Edit: For pure gaming I know I would much rather have a 5600x than a 3700x. The argument that games are becoming more multi-threaded is only sort of true, look at Flight Sim 2020, that game only really uses a single CPU core which is why Intel is kicking AMDs ass in that game (until the 5xxx launch).
 
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noko

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More interested in Zen 3 Threadripper options whenever they come out. Hopefully no issue with using them on the TRX40 plate form.
 

illli

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I wonder if they'll wedge a 10 core 20 thread with 70MB cache between the R7 and R9. They didn't leave a lot of room in numbering, maybe it would be a 5850? I'd be happy with the 8/16 but I wanted that extra cache that the R9 has 😋
 
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sirmonkey1985

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I wonder if they'll wedge a 10 core 20 thread with 70MB cache between the R57and R9. I'd be happy with the 8/16 but I wanted that extra cache that the R9 has 😋

that's what i was hoping the 5800x was going to be with the 5700x being the 8 core but looks like that's not going to happen.. :(
 

illli

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that's what i was hoping the 5800x was going to be with the 5700x being the 8 core but looks like that's not going to happen.. :(
The 5800 is odd from a naming standpoint. I can't imagine what a 5700 would be in terms of specs. So I'm guessing there won't be one this time around. I think the 5800 could easily have been named 5700, and then a 10 core be named 5800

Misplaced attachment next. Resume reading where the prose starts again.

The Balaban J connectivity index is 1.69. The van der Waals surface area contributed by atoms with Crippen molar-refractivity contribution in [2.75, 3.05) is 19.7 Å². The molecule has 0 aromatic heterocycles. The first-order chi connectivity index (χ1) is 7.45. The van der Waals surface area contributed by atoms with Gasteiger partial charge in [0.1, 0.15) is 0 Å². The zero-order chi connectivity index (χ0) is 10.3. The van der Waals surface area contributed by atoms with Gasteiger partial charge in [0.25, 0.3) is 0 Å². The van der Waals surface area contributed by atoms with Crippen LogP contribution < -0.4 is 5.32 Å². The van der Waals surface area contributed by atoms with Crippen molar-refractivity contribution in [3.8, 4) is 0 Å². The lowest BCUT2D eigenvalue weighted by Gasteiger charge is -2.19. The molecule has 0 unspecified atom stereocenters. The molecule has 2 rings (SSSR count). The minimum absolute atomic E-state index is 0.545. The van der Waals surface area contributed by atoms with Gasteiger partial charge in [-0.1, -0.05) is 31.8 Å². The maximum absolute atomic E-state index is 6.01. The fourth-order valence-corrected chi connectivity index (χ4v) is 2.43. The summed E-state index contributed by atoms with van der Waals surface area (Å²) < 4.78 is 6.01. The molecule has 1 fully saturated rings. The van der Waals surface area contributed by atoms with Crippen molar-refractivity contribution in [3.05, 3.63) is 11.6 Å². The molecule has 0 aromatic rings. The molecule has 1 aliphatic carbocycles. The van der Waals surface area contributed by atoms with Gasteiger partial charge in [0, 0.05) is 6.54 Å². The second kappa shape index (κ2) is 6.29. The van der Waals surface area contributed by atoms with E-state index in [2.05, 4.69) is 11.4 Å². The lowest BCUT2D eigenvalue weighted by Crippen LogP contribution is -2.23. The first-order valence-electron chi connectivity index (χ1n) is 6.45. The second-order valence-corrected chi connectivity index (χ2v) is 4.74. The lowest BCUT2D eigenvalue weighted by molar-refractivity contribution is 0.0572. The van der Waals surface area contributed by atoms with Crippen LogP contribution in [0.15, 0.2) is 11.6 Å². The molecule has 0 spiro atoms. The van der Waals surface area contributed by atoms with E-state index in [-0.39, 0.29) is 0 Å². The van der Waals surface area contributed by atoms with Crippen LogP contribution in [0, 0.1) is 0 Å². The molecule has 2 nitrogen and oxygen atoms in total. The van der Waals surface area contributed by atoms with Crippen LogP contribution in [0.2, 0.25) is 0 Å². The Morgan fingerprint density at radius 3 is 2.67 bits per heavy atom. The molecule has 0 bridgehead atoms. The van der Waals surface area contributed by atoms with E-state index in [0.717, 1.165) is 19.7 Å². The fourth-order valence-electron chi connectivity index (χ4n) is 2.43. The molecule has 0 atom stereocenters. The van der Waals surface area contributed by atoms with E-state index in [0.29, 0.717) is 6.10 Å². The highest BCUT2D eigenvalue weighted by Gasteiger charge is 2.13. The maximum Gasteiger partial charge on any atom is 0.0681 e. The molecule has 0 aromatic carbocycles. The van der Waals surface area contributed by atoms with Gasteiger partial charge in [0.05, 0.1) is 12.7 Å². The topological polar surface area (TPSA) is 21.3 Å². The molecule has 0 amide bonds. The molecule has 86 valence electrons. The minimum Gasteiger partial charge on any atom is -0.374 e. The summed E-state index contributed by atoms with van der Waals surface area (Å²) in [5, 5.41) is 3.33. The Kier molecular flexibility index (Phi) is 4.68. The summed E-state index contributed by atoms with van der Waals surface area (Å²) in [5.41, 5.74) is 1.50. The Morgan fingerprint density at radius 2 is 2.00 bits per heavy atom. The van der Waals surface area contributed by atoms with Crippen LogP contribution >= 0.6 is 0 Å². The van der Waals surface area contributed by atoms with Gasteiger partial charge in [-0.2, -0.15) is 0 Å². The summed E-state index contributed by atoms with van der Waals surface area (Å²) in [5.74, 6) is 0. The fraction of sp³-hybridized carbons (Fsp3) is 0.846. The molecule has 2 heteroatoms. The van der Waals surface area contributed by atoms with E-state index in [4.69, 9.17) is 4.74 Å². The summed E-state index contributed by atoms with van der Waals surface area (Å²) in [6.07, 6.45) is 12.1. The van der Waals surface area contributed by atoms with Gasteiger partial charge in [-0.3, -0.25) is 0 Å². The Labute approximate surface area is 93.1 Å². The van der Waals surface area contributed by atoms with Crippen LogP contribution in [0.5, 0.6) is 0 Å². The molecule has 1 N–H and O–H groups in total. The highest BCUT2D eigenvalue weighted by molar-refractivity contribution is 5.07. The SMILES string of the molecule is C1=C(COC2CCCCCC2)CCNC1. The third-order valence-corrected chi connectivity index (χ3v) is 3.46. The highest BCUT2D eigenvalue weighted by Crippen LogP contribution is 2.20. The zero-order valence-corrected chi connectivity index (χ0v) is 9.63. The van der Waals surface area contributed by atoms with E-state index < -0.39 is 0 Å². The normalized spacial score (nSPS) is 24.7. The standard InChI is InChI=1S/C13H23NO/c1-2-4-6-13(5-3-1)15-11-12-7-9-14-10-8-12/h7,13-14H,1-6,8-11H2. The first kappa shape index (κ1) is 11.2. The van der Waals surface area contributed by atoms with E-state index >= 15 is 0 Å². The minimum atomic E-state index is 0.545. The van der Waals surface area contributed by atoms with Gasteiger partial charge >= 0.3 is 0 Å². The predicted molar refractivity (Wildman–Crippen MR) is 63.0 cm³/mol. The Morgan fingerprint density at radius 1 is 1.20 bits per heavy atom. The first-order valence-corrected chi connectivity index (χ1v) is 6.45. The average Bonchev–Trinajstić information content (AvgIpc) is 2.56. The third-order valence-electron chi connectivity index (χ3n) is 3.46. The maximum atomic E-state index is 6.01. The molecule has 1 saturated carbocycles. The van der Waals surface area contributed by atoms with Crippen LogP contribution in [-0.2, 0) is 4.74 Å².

sirmonkey1985

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The 5800 is odd from a naming standpoint. I can't imagine what a 5700 would be in terms of specs. So I'm guessing there won't be one this time around. I think the 5800 could easily have been named 5700, and then a 10 core be named 5800
probably 8c/16t with 5600x clocks OR they just decide to kill the sku for this series because of the RX5700 confusion.
 

noko

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Having a two CCD (two chiplet) 8 core I can see, 4 core each enabled for the failed full CCDs, 5700x?. Having a 10 core, 5 core each CCD would be an interesting skew. The 5800x has one CCD, does not have to use infinity fabric between the cores, maybe the best gaming chip, if PBO is effective and can bump up single core clock speed would be very nice. A full 200mhz bump => 5ghz speed. 3000 series never seemed to bump up past an increase of 100mhz.
 

DrDoU

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Waiting for benchmarks before buying. 5600x or 5700x. Using a 2600 at the moment and it doesn’t brake a sweat. Next generation graphics card is what I am more interested in. Zen 4 and ddr 5 comes about I will make the jump as a early adopter I have no problem with this. I will chunk money
 

123Lanoix

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I already have a X570 motherboard all i need to do is swap a 3900x for a 5900x. Easy upgrade.
 

Keltzer

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I deciding to spare myself the launch headaches after going through nvidias deal the other month. 3900x it is.
 

McClintoc

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I just built my 3900x rig earlier this year. I tend to run my computers for a couple years before rebuilding. However, if real-world performance is a decent leap between the 3900x and the 5900x then I may upgrade the CPU next year. I probably wait until a year after the 5900x releases.
 

crazycrave

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I may just buy a RX 6000 card because I have a B550m already and 32Gb of 3600Mhz memory .. I sold both Ryzen 5 3600 that I had and kept the 3700x as I always factored in the cooler which made the chip $280 MSRP release price day one and appears to be one of AMD's fastest chips in 65watt form it still can lead the pack as a flag ship that all chips are judge by in power usage .. I have thought of pairing it with some 4400Mhz dimms that the Mortar supports .